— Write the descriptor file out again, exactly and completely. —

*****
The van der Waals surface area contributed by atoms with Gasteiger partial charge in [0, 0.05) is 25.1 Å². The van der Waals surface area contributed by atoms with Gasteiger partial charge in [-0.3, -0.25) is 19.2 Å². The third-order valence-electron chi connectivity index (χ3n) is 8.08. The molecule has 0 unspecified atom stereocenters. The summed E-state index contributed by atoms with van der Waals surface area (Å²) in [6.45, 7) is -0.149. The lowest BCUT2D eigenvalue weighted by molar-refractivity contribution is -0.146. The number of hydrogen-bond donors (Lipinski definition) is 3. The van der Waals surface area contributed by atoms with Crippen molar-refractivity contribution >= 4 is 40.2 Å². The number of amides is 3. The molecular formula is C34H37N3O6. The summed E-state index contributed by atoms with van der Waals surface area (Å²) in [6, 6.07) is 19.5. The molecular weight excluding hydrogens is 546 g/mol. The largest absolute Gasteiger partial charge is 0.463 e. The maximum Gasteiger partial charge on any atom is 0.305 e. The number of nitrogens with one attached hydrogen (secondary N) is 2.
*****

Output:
The van der Waals surface area contributed by atoms with Gasteiger partial charge in [0, 0.05) is 25.1 Å². The van der Waals surface area contributed by atoms with Gasteiger partial charge in [-0.3, -0.25) is 19.2 Å². The third-order valence-electron chi connectivity index (χ3n) is 8.08. The molecule has 0 unspecified atom stereocenters. The summed E-state index contributed by atoms with van der Waals surface area (Å²) in [6.45, 7) is -0.149. The lowest BCUT2D eigenvalue weighted by molar-refractivity contribution is -0.146. The number of hydrogen-bond donors (Lipinski definition) is 3. The van der Waals surface area contributed by atoms with Crippen molar-refractivity contribution >= 4 is 40.2 Å². The number of amides is 3. The molecular formula is C34H37N3O6. The summed E-state index contributed by atoms with van der Waals surface area (Å²) in [6, 6.07) is 19.5. The molecular weight excluding hydrogens is 546 g/mol. The largest absolute Gasteiger partial charge is 0.463 e. The maximum Gasteiger partial charge on any atom is 0.305 e. The number of nitrogens with one attached hydrogen (secondary N) is 2.